Digby brings up a quote from Bush's 1988 chief campaign strategist, Lee Atwater, who died in 1991:
You start out in 1954 by saying, "Nigger, nigger, nigger." By 1968 you can't say "nigger" - that hurts you. Backfires. So you say stuff like forced busing, states' rights and all that stuff. You're getting so abstract now [that] you're talking about cutting taxes, and all these things you're talking about are totally economic things and a byproduct of them is [that] blacks get hurt worse than whites.
And subconsciously maybe that is part of it. I'm not saying that. But I'm saying that if it is getting that abstract, and that coded, that we are doing away with the racial problem one way or the other. You follow me - because obviously sitting around saying, "We want to cut this," is much more abstract than even the busing thing, and a hell of a lot more abstract than "Nigger, nigger."
Digby takes this as proof that all that is going on with racism is that the GOP just finds newer and newer substitutes for saying "nigger," or presumably, "Let's put the niggers back down and keep them there." However, she actually misses Atwater's point. This is the key sentence:
But I'm saying that if it is getting that abstract, and that coded, that we are doing away with the racial problem one way or the other.
What Atwater was describing is the process of progression and development called sublation. (The term comes from Hegel, and I'll try to describe it without losing everyone.) Sublation is a dialectical process of integration and negation. Essentially, in the 1950s and 1960s, the law showed up to fight racism, and the law won. The only way for racism to survive in the short term was to say, "If you can't beat them, join them." However, in doing so, racism was no longer a societal discourse independent of the law. It had to become a discourse within the law, and becoming a discourse within the law meant adopting the law's core principles, which are equality, justice, and fairness. Racism, of course, is completely counter to those principles. This created tension and conflict within the law, such as with controversies over the social safety net, anxieties about violent crime, and battles over diversity policies, but eventually the law's principles prevail, and racism becomes more and more negated, eventually disappearing pretty much altogether.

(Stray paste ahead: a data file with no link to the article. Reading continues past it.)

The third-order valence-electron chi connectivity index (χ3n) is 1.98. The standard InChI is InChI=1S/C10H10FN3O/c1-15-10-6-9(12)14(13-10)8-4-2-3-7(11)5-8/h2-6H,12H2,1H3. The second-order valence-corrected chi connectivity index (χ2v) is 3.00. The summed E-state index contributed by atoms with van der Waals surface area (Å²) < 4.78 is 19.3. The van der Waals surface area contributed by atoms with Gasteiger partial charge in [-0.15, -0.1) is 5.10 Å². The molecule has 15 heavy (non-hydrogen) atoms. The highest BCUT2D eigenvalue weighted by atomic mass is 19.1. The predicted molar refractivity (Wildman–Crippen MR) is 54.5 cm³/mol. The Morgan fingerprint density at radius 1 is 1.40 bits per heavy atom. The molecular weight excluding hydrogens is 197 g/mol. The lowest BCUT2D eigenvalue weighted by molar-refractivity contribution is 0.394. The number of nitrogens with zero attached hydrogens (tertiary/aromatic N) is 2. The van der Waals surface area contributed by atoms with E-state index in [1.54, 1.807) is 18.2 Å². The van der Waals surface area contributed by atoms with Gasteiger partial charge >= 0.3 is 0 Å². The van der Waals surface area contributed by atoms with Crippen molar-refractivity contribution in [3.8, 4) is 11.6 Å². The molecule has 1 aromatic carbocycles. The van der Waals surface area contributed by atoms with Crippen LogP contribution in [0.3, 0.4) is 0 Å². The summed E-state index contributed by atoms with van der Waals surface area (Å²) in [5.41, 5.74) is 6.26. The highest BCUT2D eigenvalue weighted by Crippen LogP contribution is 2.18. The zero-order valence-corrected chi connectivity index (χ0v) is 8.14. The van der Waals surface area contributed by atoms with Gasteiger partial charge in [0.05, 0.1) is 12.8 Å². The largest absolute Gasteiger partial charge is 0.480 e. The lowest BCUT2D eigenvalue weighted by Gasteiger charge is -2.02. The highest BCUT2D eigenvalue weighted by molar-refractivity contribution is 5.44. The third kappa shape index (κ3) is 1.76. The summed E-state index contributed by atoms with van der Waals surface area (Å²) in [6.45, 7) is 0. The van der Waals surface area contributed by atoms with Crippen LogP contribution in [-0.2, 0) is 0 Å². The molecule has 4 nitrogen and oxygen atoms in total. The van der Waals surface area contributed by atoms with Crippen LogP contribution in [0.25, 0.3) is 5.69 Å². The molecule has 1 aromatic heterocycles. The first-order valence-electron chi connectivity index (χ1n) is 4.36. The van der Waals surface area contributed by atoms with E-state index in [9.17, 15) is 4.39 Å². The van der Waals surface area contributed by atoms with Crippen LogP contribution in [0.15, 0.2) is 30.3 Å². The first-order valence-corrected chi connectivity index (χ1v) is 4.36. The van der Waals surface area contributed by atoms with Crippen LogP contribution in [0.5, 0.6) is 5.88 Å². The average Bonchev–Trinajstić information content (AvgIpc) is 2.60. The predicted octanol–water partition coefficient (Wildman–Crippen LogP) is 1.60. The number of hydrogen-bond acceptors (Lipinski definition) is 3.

Put another way, the law, in order to defeat racism once and for all, had to eat it. However, it was bad food, and in the process of metabolizing that bad food, there was all sorts of unpleasantness like belching, heartburn, flatulence, and, finally, diarrhea. But eventually the bad food gets metabolized out of the system, and ultimately everything's fine. If the only way left to politically exploit racism in the affirmative is to focus on the bigotries certain blacks and whites feel towards interracial romance and sex, I think we're near the end of the diarrhea stage. Racist attitudes and thinking will always be on the fringes, but so will things like the Koresh-style cults and the survivalist militias. All we can do is marginalize them and make them pariahs, like Lee Atwater admirably did to David Duke when he crawled out from under his rock in 1989.
Now, assuming people like Digby (and her broadcast-media counterpart Rachel Maddow) are arguing against language like "presumptuous" in good faith, what, in practical terms, are they trying to accomplish? Digby implies that some people are human robots waiting for the likes of Angela Lansbury (or, if you must, Meryl Streep) to say the right words to activate the latent racist within. This is absurd. Anyone inclined to view Barack Obama as an "uppity Negro who doesn't know his place" has been of that opinion since he emerged on the national stage four years ago. The worst calling him "presumptuous" could do is confirm those people in their views.
And I think that's it; Digby, Maddow, et al feel that if we say anything about Obama that a racist might agree with, we're doing something wrong. If that's what's going on, essentially what they're saying is that calling Obama "presumptuous" is in bad taste, and they're trying to shame us out of it. Unfortunately, anything negative that one could say about Obama might confirm a racist in his or her opinion, so the only way to avoid bad taste when discussing Obama is to not to say anything negative about him at all. This is a justification for stifling debate about Obama altogether.